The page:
Toly: We need to completely exhaust all our avenues with the EPA on moving the dirt to Richardson Flats. We must start by collaborating with our county. They have continuously expressed that a joint resolution is needed. The EPA does a 5-year report. In the 2018 report, it was stated that “The county is interested in expanding the overall average of UPCM property. We all want an easy way for Park city to not have to take soils to Tooele. Summit county has capacity for OU2/3. As long as we all have the capacity, then it is ok. All needs to be considered since they are related.” We must also ensure we understand the implications of the EPA vs United Park City Mines Lawsuit (Starts Oct21). This lawsuit is to enforce an agreement for UPCM to clean up OU2/OU3 in coordination with UPCM’s earlier agreement to clean up OU1..

Rubell: This is a complex topic. The handling and storage solution options may affect our health and/or environment. I am not a scientist, physician, or hazmat expert. We must err on the side of caution, not proceed based on estimated cost savings with many open questions. I will rely on scientific studies for information regarding risks, while also examining potential benefits and encouraging public opinion.

Per my testimony at the July 15th, 2021 City Council meeting, we should leverage specialty facilities meant to handle such tailing impacted soil until there is a better option. This doesn’t necessarily mean continuing to truck the waste west of Tooele. Let’s explore lower cost, lower impact options (i.e.; closer facilities, separating the waste so as to not pay premiums for soil that is of lower or no contamination, etc.) The issue is not going away, we need to find an answer.

City Hall held bold ideas to develop an arts and culture district when it acquired land off the intersection of Bonanza Drive and Kearns Boulevard at a price of nearly $20 million. Questions, though, have since arisen about the cost of the development. Please discuss your vision for the land. In your answer please propose a rough budget estimate for your preferred use.

Henney: The district was going to be redeveloped into multimillion dollar condos and hundreds of thousands of square feet of commercial space until the City found the political will to purchase the property, control the redevelopment possibilities, and provide an amazing opportunity for the community to create a space that has the potential to be a community benefit for decades to come. The form that development takes is still being debated. I am less concerned about how long it takes to develop, what structures sit in which locations, or what building uses are, than I am about creating a site that is flexible and responsive to community desires and needs. I believe it must improve traffic congestion, benefit walk-ability and transit, add to our affordable housing stock, and provide needed area connectivity. I think an additional $40 million investment in the infrastructure to enable those community priorities is appropriate and reasonable.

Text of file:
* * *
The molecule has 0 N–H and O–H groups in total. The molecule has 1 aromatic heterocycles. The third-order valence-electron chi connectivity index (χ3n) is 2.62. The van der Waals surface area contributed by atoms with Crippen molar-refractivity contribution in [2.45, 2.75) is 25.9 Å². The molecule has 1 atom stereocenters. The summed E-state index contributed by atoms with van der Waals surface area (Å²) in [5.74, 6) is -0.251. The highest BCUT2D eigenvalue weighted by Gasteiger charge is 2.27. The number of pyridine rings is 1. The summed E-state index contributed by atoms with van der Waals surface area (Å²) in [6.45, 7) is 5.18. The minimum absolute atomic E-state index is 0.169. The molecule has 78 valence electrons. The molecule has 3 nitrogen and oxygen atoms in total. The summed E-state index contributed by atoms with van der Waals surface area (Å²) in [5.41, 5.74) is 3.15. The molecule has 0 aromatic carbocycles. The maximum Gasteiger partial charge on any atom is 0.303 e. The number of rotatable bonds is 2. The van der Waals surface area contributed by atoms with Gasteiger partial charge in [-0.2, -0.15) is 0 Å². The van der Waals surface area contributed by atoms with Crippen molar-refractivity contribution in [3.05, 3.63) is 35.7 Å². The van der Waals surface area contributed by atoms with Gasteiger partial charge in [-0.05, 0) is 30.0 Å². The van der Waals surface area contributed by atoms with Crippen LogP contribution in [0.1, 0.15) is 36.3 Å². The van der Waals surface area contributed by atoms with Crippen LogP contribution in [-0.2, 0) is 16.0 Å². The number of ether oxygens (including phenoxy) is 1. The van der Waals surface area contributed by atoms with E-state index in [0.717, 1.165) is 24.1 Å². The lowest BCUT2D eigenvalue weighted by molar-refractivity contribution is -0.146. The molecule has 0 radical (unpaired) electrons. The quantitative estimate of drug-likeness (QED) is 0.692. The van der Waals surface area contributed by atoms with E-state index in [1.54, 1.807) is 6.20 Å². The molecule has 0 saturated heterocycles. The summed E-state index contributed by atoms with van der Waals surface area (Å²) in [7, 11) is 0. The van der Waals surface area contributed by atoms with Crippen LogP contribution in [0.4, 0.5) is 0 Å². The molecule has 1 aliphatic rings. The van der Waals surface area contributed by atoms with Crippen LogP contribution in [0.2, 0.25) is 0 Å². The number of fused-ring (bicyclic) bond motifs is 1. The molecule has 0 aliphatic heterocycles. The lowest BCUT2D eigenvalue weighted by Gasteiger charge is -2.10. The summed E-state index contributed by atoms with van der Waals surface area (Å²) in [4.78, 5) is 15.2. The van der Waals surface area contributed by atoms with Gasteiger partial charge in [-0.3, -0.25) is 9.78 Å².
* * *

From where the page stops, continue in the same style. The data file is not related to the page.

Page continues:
Toly: • Priority #1: The intersection of Bonanza and Kearns. Transportation and traffic solutions must come before any additional building by city hall. This intersection needs to be looked at by experts, and if we need to cut into the district to add a safe and efficient intersection, we start there.

• We need to allocate some of the funds we wanted to use for the district to the current Prospector and Yard Districts. These areas already house many of our local businesses. It would be phenomenal to introduce an “Arts and Culture” area.

• A transportation/ transit component.(Transit Funds)

• Connection to Other Districts: Strong connections to all of our areas is vital to our success. (Transit Funds/ TRT Funds)

• The area should be capped and we should not build underground.

• Open Space, Community Space, and Connectivity to the trails

Rubell: The estimate has grown to ~$100M, and I question the opportunity cost of using significant public funds with other critical priorities (i.e.; ~$28M for fire mitigation).

I support creating a strategic plan for the area, including Arts and much more… Prospector Square to Park Avenue, and Kearns to Iron Horse. The plan must address transit and housing, including mixed-use zoning (residential, entertainment, dining, shopping, etc.) It will reduce traffic by encouraging walk/bike/ride modes while providing a vast benefit to locals, bringing options next to neighborhoods.

Arts provide vibrancy and economic diversity. Let’s work together with Kimball Arts Center and Sundance Institute, defining win-win solutions, perhaps even better than original concepts. We can deliver the project in phases, through public/private partnerships that will keep our public costs (and risk) low while leaving development and management to those who do it for a living, guided by community benefit.

A Provo firm is currently engaged with the Park City Planning Commission regarding a large development proposal at the base of Park City Mountain Resort with the possibility the proposal could eventually be put to Park City’s elected officials through an appeal. In your estimation, is the proposal appropriate for the land? If so, why? If not, please describe how you would weigh the proposal against the development rights attached to the land.